Subway Station Rehab: Taking it One Piece at a Time

New York City Transit is taking a new approach to renovating subway stations. Instead of doing a complete station rehabilitation, contractors will be doing "station renewal," replacing individual components in need of repair like lighting, stairs, or signage, while leaving other parts alone.

In the 1980s when they started to revamp stations the MTA aimed to do all 468 station in 35 years. It is now almost 30 years later and not quite half of the stations have been completed. It now costs almost $60 million to renovate a single subway station, but the new approach is expected to cost, on average, only $15 million.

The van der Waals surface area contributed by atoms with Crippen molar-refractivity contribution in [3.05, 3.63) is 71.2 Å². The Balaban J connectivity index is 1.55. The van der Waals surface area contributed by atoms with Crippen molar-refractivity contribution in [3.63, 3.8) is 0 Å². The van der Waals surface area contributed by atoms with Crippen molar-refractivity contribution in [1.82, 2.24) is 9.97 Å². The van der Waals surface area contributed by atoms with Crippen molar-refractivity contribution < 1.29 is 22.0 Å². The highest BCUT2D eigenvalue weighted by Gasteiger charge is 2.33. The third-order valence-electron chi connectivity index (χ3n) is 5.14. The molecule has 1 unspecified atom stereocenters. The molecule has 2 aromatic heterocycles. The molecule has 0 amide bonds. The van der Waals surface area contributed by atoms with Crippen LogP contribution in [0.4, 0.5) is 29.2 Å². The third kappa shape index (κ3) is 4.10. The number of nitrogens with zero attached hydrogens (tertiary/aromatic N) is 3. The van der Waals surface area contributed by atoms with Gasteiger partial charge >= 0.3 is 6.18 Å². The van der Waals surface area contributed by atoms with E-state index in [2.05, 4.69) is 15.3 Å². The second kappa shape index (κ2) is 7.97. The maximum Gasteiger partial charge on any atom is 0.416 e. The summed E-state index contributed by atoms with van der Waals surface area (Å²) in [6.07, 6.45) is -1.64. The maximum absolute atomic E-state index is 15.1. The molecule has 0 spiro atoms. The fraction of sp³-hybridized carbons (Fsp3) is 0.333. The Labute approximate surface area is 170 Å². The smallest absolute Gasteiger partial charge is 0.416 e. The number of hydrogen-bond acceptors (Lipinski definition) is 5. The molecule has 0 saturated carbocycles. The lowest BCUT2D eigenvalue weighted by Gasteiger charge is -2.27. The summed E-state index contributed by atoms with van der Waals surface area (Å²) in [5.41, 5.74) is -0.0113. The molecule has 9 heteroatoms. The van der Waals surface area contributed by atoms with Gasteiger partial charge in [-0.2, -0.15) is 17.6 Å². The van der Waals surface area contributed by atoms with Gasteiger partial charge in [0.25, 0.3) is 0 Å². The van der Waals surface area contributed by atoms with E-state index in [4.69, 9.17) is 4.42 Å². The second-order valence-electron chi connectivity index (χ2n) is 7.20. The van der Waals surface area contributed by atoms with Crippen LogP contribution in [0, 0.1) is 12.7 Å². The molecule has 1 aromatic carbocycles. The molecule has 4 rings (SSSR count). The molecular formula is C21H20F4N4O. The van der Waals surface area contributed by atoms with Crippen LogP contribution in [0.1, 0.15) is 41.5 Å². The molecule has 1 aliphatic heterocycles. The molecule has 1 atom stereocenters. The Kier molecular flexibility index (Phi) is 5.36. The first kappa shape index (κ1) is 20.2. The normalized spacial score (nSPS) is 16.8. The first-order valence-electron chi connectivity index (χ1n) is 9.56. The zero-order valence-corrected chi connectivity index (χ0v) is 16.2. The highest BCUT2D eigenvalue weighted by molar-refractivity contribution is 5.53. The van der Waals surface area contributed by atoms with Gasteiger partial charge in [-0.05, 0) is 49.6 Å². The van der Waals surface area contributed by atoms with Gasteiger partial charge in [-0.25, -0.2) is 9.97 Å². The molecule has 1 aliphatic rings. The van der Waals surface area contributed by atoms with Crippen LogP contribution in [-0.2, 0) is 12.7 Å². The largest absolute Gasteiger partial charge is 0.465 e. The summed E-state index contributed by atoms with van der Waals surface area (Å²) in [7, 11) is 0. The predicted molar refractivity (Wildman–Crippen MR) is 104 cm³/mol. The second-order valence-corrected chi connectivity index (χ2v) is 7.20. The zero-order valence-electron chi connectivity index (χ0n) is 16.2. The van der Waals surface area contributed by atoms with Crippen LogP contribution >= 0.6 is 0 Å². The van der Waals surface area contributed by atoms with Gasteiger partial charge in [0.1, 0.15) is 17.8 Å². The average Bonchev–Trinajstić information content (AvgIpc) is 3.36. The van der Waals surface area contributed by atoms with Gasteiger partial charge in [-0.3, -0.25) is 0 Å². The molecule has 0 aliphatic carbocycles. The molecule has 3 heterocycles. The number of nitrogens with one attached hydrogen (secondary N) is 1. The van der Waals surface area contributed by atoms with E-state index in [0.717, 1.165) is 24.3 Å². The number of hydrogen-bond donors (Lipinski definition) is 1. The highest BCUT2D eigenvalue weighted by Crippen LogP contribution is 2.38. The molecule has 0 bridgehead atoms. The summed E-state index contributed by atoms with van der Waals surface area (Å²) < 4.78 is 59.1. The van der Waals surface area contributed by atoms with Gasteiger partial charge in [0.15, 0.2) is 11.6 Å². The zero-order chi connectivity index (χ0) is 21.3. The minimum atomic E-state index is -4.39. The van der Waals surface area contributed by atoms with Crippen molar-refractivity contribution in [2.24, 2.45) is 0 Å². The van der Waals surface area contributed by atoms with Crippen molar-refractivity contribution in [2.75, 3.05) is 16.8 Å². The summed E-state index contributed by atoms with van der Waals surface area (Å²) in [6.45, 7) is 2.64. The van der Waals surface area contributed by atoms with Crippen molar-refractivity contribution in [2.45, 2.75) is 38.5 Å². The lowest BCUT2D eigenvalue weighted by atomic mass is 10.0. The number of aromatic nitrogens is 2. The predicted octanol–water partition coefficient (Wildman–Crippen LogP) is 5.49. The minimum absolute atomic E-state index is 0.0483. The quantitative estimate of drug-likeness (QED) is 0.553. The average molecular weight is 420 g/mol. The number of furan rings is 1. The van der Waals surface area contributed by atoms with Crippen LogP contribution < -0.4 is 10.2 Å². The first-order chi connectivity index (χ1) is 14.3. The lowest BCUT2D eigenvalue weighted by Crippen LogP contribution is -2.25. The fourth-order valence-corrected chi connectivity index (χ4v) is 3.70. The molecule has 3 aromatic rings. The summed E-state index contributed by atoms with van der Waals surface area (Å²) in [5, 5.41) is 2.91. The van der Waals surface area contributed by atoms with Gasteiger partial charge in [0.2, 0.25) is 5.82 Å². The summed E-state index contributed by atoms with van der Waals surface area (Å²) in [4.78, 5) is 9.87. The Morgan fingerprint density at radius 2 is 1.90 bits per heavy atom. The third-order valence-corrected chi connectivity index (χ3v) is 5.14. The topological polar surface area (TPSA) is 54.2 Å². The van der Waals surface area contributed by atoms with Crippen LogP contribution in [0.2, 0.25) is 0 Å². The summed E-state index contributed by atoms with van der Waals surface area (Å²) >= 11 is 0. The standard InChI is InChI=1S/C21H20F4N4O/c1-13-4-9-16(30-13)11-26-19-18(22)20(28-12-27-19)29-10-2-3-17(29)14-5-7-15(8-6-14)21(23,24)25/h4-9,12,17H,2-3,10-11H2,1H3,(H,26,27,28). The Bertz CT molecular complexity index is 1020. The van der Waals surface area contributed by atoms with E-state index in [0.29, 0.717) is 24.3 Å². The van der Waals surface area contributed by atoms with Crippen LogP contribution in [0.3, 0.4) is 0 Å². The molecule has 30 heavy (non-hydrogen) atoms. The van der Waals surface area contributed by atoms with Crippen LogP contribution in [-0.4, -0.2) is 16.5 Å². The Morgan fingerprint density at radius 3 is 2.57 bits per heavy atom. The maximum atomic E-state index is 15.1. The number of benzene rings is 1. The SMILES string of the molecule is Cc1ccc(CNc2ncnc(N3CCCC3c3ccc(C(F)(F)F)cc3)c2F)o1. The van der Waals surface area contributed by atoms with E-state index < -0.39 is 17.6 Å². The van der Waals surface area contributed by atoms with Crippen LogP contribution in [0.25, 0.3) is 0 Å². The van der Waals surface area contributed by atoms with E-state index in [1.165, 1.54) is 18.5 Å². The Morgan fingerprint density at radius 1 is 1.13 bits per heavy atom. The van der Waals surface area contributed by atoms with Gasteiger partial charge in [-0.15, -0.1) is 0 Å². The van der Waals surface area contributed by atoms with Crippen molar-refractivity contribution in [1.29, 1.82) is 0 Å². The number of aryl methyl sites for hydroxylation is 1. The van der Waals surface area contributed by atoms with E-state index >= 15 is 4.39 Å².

Transit officials say they'll renew their first stations next year.

The "renewal" idea came about at the end of former MTA executive director Elliot Sander's tenure as a way to improve as many stations as possible with the least amount of money. The details of this plan were only presented, in detail, Monday.

The MTA has allocated about $650 million towards this new approach for the 2010-2014 capital program, drafted last summer. That should be enough to "renew" 25 stations and replace individual components at 130 more. Just for comparison's sake, it would cost almost as much money to do full top-to-bottom rehabs for just 14 stations. However, the capital plan has not been approved by state leaders yet, in part, because no one knows where the money will come from.